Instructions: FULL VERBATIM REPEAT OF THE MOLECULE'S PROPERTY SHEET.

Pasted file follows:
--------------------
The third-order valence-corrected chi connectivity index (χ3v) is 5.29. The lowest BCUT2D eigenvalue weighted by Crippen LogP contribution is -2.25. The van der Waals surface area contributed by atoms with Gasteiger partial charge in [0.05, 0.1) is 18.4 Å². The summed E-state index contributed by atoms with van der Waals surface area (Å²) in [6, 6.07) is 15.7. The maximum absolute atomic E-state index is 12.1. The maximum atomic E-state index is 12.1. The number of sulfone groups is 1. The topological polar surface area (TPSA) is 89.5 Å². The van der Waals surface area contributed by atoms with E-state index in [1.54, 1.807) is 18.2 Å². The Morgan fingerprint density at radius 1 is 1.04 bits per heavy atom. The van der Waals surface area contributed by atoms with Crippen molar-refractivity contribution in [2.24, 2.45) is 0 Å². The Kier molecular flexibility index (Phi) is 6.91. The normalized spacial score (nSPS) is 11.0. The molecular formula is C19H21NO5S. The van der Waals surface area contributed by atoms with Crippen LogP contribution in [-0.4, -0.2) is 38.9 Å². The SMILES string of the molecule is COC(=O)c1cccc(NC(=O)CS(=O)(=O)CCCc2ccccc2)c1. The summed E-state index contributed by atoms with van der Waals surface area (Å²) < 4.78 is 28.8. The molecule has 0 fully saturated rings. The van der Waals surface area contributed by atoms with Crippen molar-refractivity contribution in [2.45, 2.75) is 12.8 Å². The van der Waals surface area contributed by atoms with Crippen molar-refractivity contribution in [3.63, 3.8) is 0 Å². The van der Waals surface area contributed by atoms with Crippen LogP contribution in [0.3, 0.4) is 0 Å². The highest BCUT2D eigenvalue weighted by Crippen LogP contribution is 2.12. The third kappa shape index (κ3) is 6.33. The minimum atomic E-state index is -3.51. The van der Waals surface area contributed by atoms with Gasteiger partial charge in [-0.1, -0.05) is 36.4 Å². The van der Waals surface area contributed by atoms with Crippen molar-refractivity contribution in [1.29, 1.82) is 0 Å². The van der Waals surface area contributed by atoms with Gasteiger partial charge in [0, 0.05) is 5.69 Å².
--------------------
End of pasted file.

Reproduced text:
The third-order valence-corrected chi connectivity index (χ3v) is 5.29. The lowest BCUT2D eigenvalue weighted by Crippen LogP contribution is -2.25. The van der Waals surface area contributed by atoms with Gasteiger partial charge in [0.05, 0.1) is 18.4 Å². The summed E-state index contributed by atoms with van der Waals surface area (Å²) in [6, 6.07) is 15.7. The maximum absolute atomic E-state index is 12.1. The maximum atomic E-state index is 12.1. The number of sulfone groups is 1. The topological polar surface area (TPSA) is 89.5 Å². The van der Waals surface area contributed by atoms with E-state index in [1.54, 1.807) is 18.2 Å². The Morgan fingerprint density at radius 1 is 1.04 bits per heavy atom. The van der Waals surface area contributed by atoms with Crippen molar-refractivity contribution in [2.24, 2.45) is 0 Å². The Kier molecular flexibility index (Phi) is 6.91. The normalized spacial score (nSPS) is 11.0. The molecular formula is C19H21NO5S. The van der Waals surface area contributed by atoms with Crippen LogP contribution in [-0.4, -0.2) is 38.9 Å². The SMILES string of the molecule is COC(=O)c1cccc(NC(=O)CS(=O)(=O)CCCc2ccccc2)c1. The summed E-state index contributed by atoms with van der Waals surface area (Å²) < 4.78 is 28.8. The molecule has 0 fully saturated rings. The van der Waals surface area contributed by atoms with Crippen molar-refractivity contribution in [2.45, 2.75) is 12.8 Å². The van der Waals surface area contributed by atoms with Crippen molar-refractivity contribution in [3.63, 3.8) is 0 Å². The van der Waals surface area contributed by atoms with Crippen LogP contribution in [0.3, 0.4) is 0 Å². The highest BCUT2D eigenvalue weighted by Crippen LogP contribution is 2.12. The third kappa shape index (κ3) is 6.33. The minimum atomic E-state index is -3.51. The van der Waals surface area contributed by atoms with Gasteiger partial charge in [-0.1, -0.05) is 36.4 Å². The van der Waals surface area contributed by atoms with Crippen molar-refractivity contribution in [1.29, 1.82) is 0 Å². The van der Waals surface area contributed by atoms with Gasteiger partial charge in [0, 0.05) is 5.69 Å².